One way to avoid this bias is to set an investment goal for your portfolio – perhaps an annualised return of 8% over two years. If the portfolio as a whole falls short, you can assess where the weaknesses are and take action.

You can also focus your attention on the opportunity costs of each holding very effectively by limiting the number of holdings in your portfolio, so that each constituent becomes an active choice weighed against the attractions of possible alternatives.

5) Short-term focus

We are all bombarded with huge quantities of economic, financial and market information every day, and it can be a real challenge for investors to sift through and focus on the relevant stuff rather than the ‘noise’.

The most dangerous distractions can come from short-term market movements that lead investors to panic and sell perfectly good quality investments, or conversely to buy mediocre shares simply because the price is rising.

Anyone with a medium or long-term focus for their portfolio should really ignore the daily ups and downs of the market or specific share prices. If you’re buying a share to hold, concentrate instead on its prospects for the medium term and its current price relative to those prospects.

6) Past performance bias

We have all seen the warning that past performance is no guarantee of future returns so often that we probably no longer even register it. But the message is an important one.

It warns against the inclination of many investors to rely too heavily on past references, such as the price of a share relative to its trading history. That may lead them to buy stocks that have had a good run, but it tells them nothing about whether a stock is cheap or expensive relative to its intrinsic valuation, or what shape the company is in.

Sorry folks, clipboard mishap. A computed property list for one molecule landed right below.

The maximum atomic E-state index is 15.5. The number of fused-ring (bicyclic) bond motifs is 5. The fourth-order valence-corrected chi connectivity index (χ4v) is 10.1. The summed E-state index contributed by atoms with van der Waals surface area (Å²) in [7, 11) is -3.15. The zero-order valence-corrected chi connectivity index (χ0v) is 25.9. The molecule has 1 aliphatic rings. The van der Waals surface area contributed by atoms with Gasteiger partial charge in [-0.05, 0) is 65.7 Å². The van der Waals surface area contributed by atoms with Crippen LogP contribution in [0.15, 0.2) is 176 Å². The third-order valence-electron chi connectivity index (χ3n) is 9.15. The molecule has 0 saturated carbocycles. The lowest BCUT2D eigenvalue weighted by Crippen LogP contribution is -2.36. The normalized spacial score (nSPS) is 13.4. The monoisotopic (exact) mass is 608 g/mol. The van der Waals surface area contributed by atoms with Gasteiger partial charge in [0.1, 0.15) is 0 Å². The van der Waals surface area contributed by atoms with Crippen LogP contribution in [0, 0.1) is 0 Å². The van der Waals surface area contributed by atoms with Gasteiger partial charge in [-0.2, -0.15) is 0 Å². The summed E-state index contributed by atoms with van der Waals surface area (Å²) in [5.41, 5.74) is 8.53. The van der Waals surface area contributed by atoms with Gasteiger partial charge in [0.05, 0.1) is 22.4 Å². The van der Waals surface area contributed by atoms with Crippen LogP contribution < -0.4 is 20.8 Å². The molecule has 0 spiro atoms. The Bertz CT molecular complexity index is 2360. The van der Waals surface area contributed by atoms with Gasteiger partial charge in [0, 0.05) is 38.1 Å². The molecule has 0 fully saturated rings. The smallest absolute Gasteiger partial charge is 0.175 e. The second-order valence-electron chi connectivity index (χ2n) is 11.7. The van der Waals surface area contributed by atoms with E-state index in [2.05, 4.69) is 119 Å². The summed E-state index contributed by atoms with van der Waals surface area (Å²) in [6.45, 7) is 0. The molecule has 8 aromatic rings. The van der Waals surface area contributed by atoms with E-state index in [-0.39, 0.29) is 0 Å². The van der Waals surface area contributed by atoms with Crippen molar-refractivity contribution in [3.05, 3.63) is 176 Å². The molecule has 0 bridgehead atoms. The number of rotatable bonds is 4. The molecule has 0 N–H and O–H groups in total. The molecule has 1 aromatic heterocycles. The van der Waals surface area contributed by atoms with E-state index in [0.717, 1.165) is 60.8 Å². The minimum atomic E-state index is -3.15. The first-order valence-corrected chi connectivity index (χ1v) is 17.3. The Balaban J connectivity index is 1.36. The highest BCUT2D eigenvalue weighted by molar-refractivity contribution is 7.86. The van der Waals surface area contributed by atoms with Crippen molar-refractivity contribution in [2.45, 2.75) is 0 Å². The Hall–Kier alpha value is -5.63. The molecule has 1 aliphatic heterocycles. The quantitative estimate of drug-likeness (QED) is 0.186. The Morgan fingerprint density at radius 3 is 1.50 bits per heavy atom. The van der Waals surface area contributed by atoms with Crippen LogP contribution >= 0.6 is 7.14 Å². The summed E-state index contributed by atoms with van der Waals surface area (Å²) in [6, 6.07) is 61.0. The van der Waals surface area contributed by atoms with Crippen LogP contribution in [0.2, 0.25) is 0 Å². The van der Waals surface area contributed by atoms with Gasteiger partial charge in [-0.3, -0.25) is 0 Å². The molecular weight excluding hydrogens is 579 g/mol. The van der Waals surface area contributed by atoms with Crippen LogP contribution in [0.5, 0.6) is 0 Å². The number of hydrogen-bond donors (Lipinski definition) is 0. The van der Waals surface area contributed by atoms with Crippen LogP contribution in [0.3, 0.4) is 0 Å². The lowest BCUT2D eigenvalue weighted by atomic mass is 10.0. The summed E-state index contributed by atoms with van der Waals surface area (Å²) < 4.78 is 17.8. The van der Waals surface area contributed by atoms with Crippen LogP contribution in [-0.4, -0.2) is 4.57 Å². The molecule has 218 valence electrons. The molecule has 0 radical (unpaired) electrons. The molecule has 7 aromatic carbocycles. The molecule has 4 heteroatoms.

A similar risk exists for fund investors. It’s all too easy to choose funds based on their short-term performance within their sector, without looking at the factors driving returns, or at the nature of the underlying portfolio, or the manager’s investment strategy and process.

Remember, fund managers can top the tables through luck rather than skill or good judgement – and their run of luck may end as abruptly as it began. Past performance may be one consideration, but rational investors will understand more about the wider context and quality of the investment in order to make an informed judgement.

7) Oversimplification bias

Some investments are inherently much more complex and opaque than others. Think about the numerous unknowns surrounding cryptocurrency, for instance, in comparison with a blue-chip such as Unilever (LSE:ULVR) where profit and growth forecasts are likely to be pretty reliable.

We tend to want clear, simple explanations even for these complicated products, and we’re prone to make poor investment decisions when we oversimplify the way they work and the range of potential outcomes in order to allow ourselves to get on board.

One way to avoid this is to invest only within your ‘circle of competence’, seeking out stocks or other investments where you have a good grasp both of what they do and of how the fundamentals stack up.

If you want exposure to, for example, biotech or cloud computing but don’t have specialist knowledge, consider taking a small position (diversification rules the roost!) in a focused fund or investment trust where an expert fund manager makes the investment decisions on your behalf.

These articles are provided for information purposes only.  Occasionally, an opinion about whether to buy or sell a specific investment may be provided by third parties.  The content is not intended to be a personal recommendation to buy or sell any financial instrument or product, or to adopt any investment strategy as it is not provided based on an assessment of your investing knowledge and experience, your financial situation or your investment objectives. The value of your investments, and the income derived from them, may go down as well as up. You may not get back all the money that you invest. The investments referred to in this article may not be suitable for all investors, and if in doubt, an investor should seek advice from a qualified investment adviser.